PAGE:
Real Estate’s Ebb and Flow

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Few things mimic the cycle of life like the housing market. From cradle to grave our demand steadily increases as we mature, from a room, to an apartment, to a house or two, and then shrinking as the nest empties until whatever conveyance is selected for the hereafter.

I can hear you all asking, “How is all this related to this month’s column?” In this instance, it helps gauge the nuances of the overall housing market. It doesn’t take a rocket scientist to see that it remains in a state of depression and is the chief culprit for the current recession.

But pockets of activity exist. Meadowbrook Pointe in Medford, a 288-unit, 55-and-over age restricted community currently under development by the Jericho-based Beechwood Organization, is a good example.

While most planned developments have been shelved for the foreseeable future, Beechwood President Michael Dubb is taking the early bird approach, building in Medford based on several factors.

“Life doesn’t stand still,” said Dubb, “even if buyers have been frozen for the past three or four years.” As a result, there is pent-up demand for the style of housing being developed at his Medford project. That demand is being driven, in part, by the $8,000 federal tax credit for first time homebuyers. They are buying the homes of empty nesters, who in turn downsize and buy homes such as Beechwood’s Medford, Meadowbrook Pointe in Westbury and similar style developments.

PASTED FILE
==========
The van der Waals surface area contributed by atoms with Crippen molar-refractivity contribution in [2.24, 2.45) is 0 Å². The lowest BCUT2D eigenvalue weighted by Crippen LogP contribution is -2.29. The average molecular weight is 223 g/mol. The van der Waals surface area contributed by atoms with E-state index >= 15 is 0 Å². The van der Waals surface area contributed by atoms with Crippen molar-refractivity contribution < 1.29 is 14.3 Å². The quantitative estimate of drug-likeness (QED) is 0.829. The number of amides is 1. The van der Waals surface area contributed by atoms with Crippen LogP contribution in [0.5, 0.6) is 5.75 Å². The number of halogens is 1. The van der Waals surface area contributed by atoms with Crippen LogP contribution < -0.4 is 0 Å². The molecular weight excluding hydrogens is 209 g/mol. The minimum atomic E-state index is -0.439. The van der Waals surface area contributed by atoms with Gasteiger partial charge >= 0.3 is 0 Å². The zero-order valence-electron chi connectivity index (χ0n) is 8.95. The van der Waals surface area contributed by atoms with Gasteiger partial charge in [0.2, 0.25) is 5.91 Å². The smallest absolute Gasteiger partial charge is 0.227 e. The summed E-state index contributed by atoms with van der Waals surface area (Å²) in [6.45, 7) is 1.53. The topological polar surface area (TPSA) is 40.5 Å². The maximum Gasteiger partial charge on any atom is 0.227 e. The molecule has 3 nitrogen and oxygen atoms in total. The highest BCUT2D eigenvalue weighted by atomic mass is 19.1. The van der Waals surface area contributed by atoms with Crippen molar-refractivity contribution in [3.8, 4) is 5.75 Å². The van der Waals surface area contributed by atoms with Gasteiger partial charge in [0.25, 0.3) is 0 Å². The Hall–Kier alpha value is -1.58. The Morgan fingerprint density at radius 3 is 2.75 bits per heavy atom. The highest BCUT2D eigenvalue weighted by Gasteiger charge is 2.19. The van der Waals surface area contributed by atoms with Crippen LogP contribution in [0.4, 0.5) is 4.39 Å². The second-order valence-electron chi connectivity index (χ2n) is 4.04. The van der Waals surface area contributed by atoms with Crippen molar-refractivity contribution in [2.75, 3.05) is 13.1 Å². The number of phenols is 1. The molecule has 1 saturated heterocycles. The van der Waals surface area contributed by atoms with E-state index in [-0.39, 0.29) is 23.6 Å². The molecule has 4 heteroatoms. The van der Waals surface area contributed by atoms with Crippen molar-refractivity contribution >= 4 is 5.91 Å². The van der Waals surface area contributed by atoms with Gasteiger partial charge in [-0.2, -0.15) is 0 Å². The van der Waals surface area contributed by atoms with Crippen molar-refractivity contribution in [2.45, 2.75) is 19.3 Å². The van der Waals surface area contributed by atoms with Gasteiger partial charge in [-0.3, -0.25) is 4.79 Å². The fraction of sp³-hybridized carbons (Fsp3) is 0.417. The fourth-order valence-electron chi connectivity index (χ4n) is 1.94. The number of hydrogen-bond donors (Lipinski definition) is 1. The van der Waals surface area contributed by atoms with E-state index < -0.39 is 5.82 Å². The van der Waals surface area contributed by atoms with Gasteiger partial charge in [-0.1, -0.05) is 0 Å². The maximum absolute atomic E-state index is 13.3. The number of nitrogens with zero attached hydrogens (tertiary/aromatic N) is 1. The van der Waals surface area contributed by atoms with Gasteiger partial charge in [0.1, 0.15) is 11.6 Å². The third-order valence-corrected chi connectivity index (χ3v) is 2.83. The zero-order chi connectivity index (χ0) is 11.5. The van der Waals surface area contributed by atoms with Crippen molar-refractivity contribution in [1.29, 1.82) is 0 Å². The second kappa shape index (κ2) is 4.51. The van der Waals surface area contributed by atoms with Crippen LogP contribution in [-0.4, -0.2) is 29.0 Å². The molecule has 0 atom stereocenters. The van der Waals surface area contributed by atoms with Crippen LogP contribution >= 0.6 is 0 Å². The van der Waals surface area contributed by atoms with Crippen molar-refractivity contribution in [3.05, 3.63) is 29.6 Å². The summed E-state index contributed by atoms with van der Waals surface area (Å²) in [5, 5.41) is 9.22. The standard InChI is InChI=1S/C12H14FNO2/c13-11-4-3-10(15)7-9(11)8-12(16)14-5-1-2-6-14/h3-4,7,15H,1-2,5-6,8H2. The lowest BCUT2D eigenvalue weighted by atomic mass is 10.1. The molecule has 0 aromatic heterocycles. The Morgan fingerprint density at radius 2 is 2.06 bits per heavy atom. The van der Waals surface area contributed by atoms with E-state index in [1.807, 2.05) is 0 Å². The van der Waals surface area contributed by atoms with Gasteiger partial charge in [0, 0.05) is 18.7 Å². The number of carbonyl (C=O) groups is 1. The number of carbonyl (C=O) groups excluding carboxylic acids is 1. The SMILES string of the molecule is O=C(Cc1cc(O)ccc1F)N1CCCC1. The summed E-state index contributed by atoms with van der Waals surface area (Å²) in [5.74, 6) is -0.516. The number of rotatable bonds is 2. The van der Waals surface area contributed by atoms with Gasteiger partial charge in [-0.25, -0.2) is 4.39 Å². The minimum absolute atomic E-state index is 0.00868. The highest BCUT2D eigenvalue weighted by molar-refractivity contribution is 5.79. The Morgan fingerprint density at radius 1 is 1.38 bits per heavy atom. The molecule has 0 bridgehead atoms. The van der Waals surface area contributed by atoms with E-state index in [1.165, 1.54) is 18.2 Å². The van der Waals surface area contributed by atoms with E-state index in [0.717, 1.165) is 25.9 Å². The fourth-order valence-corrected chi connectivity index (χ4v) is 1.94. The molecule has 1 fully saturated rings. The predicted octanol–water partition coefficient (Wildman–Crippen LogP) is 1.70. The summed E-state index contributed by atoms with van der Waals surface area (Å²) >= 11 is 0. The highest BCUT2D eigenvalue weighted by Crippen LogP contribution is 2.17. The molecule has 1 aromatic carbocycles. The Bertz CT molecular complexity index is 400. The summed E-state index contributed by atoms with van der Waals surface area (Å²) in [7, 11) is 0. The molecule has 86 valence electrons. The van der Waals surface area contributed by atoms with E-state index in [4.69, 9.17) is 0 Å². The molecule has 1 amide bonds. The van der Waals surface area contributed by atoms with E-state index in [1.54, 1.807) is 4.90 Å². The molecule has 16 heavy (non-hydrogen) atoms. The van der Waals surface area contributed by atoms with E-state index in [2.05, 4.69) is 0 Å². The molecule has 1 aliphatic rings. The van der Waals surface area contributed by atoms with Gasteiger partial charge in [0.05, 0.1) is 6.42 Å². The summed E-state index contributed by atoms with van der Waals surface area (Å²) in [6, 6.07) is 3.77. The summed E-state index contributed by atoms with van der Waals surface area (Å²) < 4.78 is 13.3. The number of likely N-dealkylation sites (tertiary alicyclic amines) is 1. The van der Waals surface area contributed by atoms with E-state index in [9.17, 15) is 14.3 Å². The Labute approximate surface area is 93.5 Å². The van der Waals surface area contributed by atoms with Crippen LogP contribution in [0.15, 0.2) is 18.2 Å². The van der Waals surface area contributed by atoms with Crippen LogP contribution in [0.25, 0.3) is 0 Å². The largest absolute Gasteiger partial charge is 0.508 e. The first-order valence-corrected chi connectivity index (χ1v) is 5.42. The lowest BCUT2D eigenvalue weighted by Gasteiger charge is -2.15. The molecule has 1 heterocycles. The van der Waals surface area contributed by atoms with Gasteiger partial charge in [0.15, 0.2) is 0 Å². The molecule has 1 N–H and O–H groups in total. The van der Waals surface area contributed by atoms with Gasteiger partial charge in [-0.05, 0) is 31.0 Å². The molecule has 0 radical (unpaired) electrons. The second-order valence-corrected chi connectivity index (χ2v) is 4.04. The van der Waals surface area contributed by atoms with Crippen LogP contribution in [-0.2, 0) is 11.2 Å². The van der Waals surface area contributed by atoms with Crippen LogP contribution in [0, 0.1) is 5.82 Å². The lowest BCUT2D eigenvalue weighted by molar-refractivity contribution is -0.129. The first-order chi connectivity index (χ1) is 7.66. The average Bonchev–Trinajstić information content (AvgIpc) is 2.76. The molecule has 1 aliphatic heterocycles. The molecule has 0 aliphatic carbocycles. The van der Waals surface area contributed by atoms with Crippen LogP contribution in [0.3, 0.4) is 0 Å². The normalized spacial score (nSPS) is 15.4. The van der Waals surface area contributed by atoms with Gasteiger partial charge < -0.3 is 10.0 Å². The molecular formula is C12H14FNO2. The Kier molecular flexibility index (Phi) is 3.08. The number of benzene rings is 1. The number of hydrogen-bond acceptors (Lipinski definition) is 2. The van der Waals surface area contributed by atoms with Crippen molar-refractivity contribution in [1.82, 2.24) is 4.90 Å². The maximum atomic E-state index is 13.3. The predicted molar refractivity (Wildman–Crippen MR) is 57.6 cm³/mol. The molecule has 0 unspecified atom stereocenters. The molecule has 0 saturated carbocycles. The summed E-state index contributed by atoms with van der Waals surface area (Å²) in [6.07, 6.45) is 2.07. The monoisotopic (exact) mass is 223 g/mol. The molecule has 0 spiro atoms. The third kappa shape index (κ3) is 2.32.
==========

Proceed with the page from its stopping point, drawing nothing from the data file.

Dubb’s Beechwood Organization is the largest developer of residential housing on Long Island, with more than 55 communities built and 5,500 homes to its credit. His moving forward with projects in Medford and Westbury can be strong indicators of market faith.

“From my perspective, a good product sells in both economic upswings and downturns,” he said, noting that he has noticed an up-tick in home sales. “People are selling,” which he again attributed to federal tax credits and other incentives, such as low interest rates, which have been helping to drive what has been a stagnant market.

But that is not to say we are out of the woods, not by a long shot. Dubb noted those same incentives that are propelling the market will become bumps in the road to recovery when they expire and/or are increased. For example, the current deadline for the first time homebuyer tax credit is a closing on or before June 30, 2010.

And interest rates, which have been at historic lows for longer than anyone can remember, could go up based on the state of the economy, which could stymie any progress towards a speedier recovery.

And though there has been much talk about targeting the development of housing in and around downtown areas, Dubb notes that from a planning perspective, it cannot be all or nothing. “The idea of living in a downtown is great for those that want to live in a downtown, but not everyone wants to live in a downtown. We need to make sure we are meeting all the demands of the market. I don’t think we should be dictating how and where people should live,” he explained.

Nonetheless, Dubb remains optimistic. “Food, shelter and clothing are the three basic items people have to have so there will always be demand.” But he is not expecting a return the period from 2000 through 2005, when the housing market experienced record increases in home prices, which helped fuel the bubble and, ultimately, its demise. No, he predicts a return that will be vibrant, but much less volatile.

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